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Friday, July 06, 2007

The Second Biafran War?

As if Nigeria doesn't have enough problems with a de facto insurgency in the oil-producing Niger Delta, now it has trouble again in the southeast of the country.

The one-time leader of the Biafran secessionist movement Emeka Ojukwu says that the region has more reason than ever to leave the Nigerian federation. He said that the region's 14 million people were disenfranchised during Nigeria's recent rigged presidential elections.

"What upsets the Igbo population is we are not equally Nigerian as the others," he said.

The comments were made on the 40th anniversary of the beginning of the Biafran War, in which over a million people died.

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Thursday, July 05, 2007

Guinean police officers honored

A few days ago, I wrote how Amnesty International condemned the Guinean forces of disorder as a 'permanent menace' to the people. Particularly regarding their brutality against peaceful striking workers earlier this year which caused over 130 deaths and 1500 injured.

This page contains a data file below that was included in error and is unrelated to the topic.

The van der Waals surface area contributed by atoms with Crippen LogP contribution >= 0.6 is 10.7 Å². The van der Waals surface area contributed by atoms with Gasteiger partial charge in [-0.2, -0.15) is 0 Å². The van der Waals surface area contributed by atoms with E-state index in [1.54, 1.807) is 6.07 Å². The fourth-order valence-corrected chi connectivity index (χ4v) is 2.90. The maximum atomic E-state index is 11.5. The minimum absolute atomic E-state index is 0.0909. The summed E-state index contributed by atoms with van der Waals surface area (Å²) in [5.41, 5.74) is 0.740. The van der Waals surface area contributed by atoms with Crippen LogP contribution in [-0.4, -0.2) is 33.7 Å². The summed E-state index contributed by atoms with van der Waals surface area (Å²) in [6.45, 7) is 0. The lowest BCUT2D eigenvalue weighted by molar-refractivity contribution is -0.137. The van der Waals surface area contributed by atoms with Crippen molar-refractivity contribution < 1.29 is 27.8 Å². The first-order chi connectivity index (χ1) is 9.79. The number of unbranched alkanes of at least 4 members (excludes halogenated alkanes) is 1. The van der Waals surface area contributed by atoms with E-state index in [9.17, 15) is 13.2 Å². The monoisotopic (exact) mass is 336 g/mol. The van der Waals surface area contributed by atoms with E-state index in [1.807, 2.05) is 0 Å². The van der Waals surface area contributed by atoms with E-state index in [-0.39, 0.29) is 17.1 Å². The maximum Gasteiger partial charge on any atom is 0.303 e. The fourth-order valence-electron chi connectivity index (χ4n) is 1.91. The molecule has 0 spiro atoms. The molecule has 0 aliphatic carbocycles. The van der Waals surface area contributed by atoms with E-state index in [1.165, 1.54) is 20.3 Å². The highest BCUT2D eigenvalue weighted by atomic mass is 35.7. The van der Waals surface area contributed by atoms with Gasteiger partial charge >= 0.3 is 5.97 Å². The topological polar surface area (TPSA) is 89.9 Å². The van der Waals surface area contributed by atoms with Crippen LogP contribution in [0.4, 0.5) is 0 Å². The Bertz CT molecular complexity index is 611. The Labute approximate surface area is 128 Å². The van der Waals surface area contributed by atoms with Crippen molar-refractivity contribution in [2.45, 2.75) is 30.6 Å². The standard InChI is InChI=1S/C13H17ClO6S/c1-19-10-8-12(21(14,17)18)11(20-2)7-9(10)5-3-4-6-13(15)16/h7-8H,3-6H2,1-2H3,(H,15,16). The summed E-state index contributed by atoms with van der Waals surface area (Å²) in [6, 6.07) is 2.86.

Now I read in Guinéenews that 37 Guinean police officers who were part of the United Nations' stabilization mission in Haiti were given medals by the international organization for their work in the country.

The UN mission chief said that the medals "symbolized the recognition of the UN for the spirit of sacrifice and devotion that characterizes the action of the Blue Helmets."

He added that the mission "refmains firmly engaged alongside the government for helping it along the path of security, reconciliation, peace and development."

Perhaps those 37 police officers should return to Guinea to be a positive influence on their colleagues. It's not like the other 'law enforcement' officials in the country have shown any respect for security, reconciliation, peace and development.

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Wednesday, July 04, 2007